Officials say there were 3 crew and 10 passengers on board the B-17 and they report 7 dead and others injured at Bradley International Airport.
Similar to the Beaver County crash, the B-17 appeared to have been attempting to land when the crash occurred and one eye witness said he saw one engine out.
“Brian Hamer, a witness at the airport, told a local television station, Fox 61, that one of the plane’s engines sounded like it had lost power. Then the aircraft began to ‘sputter and smoke’ and ‘made a very, very wide turn’ before crashing,”
Owned by the Collings Foundation, of Stow, Mass., the B-17 was built too late for combat, and later was used for air/sea rescues, was subject to the effects of three separate nuclear explosions in 1952, and later served as a firebomber, dropping water and borate on forest fires.
At least Five Dead After Collings Foundation B-17 Nine-O-Nine Crash – The Aviation Geek Club https://t.co/CCnvGJr2JK
— J. Lowery (@redfcar) October 2, 2019
Apparently the plane began to have trouble only moments after it took off, and soon went straight into the side of a building as the pilot, presumably, tried to correct the problem and then land. In addition to those killed in the crash, one individual on the airstrip was hurt during the incident.
I am heartbroken, and my deep and sincere condolences to all souls lost, the families and crew of the wonderful Collings Foundations. I was lucky to have once ridden aboard the Nine-o-Nine. May the wind of eternal joy be always beneath your wings🙏🙏🙏https://t.co/Cyznzg07SS
— DaveLynch (@TheLynchTone) October 3, 2019
The plane is the property of the Collings Foundation, of Massachusetts, a non-profit organization that owns, restores and allows folks to tour vintage, wartime aircraft. Several of its planes were at Bradley Airport this week for an aeronautics event known as “Wings Of Freedom,” which allows visitors to view and tour these planes.
The B-17 also had another in August 1987, while performing at an airshow in western Pennsylvania, “Nine-O-Nine” was caught by a severe crosswind moments after touchdown, the foundation said on its website.
“The right wing lifted in the air, finally coming down too far down the runway. Despite the efforts of her crew, she rolled off the end of the runway, crashed through a chain link fence, sheared off a power pole and roared down a 100-foot ravine to a thundering stop,” the site said.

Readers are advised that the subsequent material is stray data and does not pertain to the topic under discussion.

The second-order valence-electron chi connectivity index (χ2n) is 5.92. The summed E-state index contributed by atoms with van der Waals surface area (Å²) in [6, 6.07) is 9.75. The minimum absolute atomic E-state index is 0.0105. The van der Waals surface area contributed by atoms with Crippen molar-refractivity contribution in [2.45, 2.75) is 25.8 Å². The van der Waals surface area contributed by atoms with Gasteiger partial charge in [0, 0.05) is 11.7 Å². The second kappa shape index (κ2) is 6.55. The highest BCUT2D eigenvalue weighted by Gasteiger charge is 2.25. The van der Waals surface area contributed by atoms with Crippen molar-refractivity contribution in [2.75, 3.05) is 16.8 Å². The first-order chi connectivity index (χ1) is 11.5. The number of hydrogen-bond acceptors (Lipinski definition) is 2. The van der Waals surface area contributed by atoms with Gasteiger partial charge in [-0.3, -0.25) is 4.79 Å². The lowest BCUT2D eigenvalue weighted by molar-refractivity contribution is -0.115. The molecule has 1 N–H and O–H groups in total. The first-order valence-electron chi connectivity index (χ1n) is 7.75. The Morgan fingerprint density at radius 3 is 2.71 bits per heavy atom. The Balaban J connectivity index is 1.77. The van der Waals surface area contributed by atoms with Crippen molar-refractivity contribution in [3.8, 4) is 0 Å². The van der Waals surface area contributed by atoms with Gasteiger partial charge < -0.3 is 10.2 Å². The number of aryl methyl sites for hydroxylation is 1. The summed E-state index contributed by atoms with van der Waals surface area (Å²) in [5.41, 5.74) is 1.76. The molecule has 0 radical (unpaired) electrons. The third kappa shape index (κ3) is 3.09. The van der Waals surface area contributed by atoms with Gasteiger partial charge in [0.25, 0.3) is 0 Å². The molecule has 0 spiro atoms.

Connecticut Governor Ned Lamont was present for the news conference alerting the public to the crash. He told The Courant, “I got a call from the commissioner a while ago and he said, ‘It’s pretty bad.’ And coming over here as fast (as possible) we saw the fire engines and the responders and the last of the smoke plumes, (which) gave us a sense of what we were confronting.”
He added, “Right now, my heart really goes out to all the families who are waiting (for news).” He assured the media he would do all he could to ensure people are told as quickly, and as sensitively as possible.
Kevin Dillon, executive director of the Connecticut Airport Authority, confirmed that they knew the plane was in trouble almost immediately after take off.
“We observed that the aircraft was not getting any altitude,” he said. Although the pilot contacted the tower to say he had a problem, Dillon did not say — if, in fact, he knew — what that problem was. When it crashed, it hit a building used for storing ice removal equipment, and consequently chemicals spilled. The airport closed for several hours after the crash, but resumed operations in the early afternoon.
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A statement from the Collings Foundation on their Facebook page:
Our thoughts and prayers are with those who were on that flight and we be will forever grateful to the heroic efforts of the first responders at Bradley.
The Collings Foundation flight team is fully cooperating with officials to determine the cause of the crash of the B-17 Flying Fortress and will comment further when details become known.